A Wells score could also be calculated to estimate the patient’s potential risk of pulmonary embolism. This patient has a Wells score of 1.5, which indicates a low probability of pulmonary embolism.
CTA of the chest, ventilation–perfusion scanning, ultrasonography of the legs, and transthoracic echocardiography would not be the first tests of choice in a patient for whom the risk of pulmonary embolism is low but has not been eliminated. These tests could be considered if the d-dimer level is elevated.
The patient’s D-dimer levels were significantly raised. A CTA was done.
CTA revealed no defects in pulmonary arterial filling that would indicate pulmonary embolism. The mediastinal windows show hilar and mediastinal lymphadenopathy in both lungs, findings that suggest the presence of a reactive process. The lung windows show diffuse ground-glass nodules, with trace pleural effusions.
d-dimer levels may be elevated in the absence of pulmonary embolism; causes include infectious, inflammatory, and malignant processes.
The patient now develops high grade fever with a white cell count of 7500 and and a normal platelet count. What could be the possible diagnosis?
The acute onset of isolated respiratory symptoms in the absence of pulmonary embolism suggests an infectious or inflammatory process. Although most cases of pneumonia are community acquired and are caused by bacterial infections that appear as lobar consolidations on chest imaging, mycobacterial infection, atypical bacterial or fungal pathogens can cause multifocal ground-glass nodules, mediastinal lymphadenopathy, and pleural effusions.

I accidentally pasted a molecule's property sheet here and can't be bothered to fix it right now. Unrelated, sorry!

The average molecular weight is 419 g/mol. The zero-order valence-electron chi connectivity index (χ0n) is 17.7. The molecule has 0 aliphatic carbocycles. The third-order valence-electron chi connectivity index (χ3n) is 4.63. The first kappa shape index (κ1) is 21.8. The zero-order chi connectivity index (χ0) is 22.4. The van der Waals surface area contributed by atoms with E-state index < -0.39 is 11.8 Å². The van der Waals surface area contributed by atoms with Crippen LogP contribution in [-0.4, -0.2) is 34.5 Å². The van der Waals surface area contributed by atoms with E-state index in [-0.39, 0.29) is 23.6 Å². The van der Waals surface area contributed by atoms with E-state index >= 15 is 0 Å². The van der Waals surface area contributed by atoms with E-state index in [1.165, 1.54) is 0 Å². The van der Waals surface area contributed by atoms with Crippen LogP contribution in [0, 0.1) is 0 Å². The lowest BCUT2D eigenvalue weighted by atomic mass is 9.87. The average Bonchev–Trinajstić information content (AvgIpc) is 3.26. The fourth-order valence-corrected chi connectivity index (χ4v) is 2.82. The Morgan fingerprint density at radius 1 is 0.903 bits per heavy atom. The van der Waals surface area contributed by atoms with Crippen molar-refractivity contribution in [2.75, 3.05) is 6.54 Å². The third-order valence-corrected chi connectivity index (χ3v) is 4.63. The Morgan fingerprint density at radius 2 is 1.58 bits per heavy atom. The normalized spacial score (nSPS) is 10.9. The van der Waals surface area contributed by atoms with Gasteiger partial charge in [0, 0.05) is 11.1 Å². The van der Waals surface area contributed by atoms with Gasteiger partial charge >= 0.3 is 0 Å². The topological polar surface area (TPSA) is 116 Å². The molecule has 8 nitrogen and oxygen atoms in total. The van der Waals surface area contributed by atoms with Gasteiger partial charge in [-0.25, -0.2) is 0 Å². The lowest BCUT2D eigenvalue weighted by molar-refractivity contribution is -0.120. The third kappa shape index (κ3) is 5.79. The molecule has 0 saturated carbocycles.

This patient’s country of origin should put tuberculosis on the top of the list. A more detailed history of exposures i.e. household help, recent visit to a patient with tuberculosis or a very crowded are where many people are coughing and spitting, may help to ascertain possible pathogens. Atypical noninfectious conditions, such as eosinophilic pneumonia, should also be considered but are less likely possibilities.
Sarcoidosis is a possibility as it is associated with pulmonary nodules and mediastinal lymphadenopathy in the absence of infection, although sarcoidosis is most often accompanied by extrapulmonary features in patients who present with acute illness. A more classic, acute presentation of sarcoidosis includes the triad of hilar lymphadenopathy, arthralgias, and erythema nodosum, known collectively as Löfgren’s. Sarcoidosis should be considered only after tuberculosis has been excluded.
She had no mycobacteria in induced sputum. Her Mantoux test was mildly positive but she had received BCG vaccine 3 days after birth. Her blood PCR for mycobacteria was negative.
On asking more about her recent activities she gave a history of spending a weekend with her cousin on a farm in rural Punjab. It was the month of July and the monsoons had set in while she was there. She had visited the chicken in the barn as producing eggs and chicken for cooking was a major activity on the farm. She had stayed for 2 days. The possibility of fungus in the hot humid environment is high.